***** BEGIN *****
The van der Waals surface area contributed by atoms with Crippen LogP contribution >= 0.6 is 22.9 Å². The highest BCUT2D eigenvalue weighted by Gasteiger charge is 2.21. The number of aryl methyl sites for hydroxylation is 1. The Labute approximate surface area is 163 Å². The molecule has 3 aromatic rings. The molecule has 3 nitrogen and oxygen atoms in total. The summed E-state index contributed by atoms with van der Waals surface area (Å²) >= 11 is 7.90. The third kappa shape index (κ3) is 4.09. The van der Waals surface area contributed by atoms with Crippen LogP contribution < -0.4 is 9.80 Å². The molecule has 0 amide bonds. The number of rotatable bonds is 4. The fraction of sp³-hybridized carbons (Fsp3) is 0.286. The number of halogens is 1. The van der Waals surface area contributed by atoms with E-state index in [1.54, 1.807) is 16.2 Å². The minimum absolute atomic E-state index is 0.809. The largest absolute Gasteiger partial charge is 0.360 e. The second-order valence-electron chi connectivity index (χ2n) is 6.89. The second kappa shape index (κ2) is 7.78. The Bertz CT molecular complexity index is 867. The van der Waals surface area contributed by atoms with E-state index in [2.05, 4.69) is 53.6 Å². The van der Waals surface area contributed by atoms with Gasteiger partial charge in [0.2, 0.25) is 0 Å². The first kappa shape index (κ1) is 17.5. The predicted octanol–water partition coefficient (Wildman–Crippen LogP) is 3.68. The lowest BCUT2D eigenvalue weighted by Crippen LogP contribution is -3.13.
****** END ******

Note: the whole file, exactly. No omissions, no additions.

The van der Waals surface area contributed by atoms with Crippen LogP contribution >= 0.6 is 22.9 Å². The highest BCUT2D eigenvalue weighted by Gasteiger charge is 2.21. The number of aryl methyl sites for hydroxylation is 1. The Labute approximate surface area is 163 Å². The molecule has 3 aromatic rings. The molecule has 3 nitrogen and oxygen atoms in total. The summed E-state index contributed by atoms with van der Waals surface area (Å²) >= 11 is 7.90. The third kappa shape index (κ3) is 4.09. The van der Waals surface area contributed by atoms with Crippen LogP contribution < -0.4 is 9.80 Å². The molecule has 0 amide bonds. The number of rotatable bonds is 4. The fraction of sp³-hybridized carbons (Fsp3) is 0.286. The number of halogens is 1. The van der Waals surface area contributed by atoms with E-state index in [1.54, 1.807) is 16.2 Å². The minimum absolute atomic E-state index is 0.809. The largest absolute Gasteiger partial charge is 0.360 e. The second-order valence-electron chi connectivity index (χ2n) is 6.89. The second kappa shape index (κ2) is 7.78. The Bertz CT molecular complexity index is 867. The van der Waals surface area contributed by atoms with E-state index in [2.05, 4.69) is 53.6 Å². The van der Waals surface area contributed by atoms with Gasteiger partial charge in [0.2, 0.25) is 0 Å². The first kappa shape index (κ1) is 17.5. The predicted octanol–water partition coefficient (Wildman–Crippen LogP) is 3.68. The lowest BCUT2D eigenvalue weighted by Crippen LogP contribution is -3.13.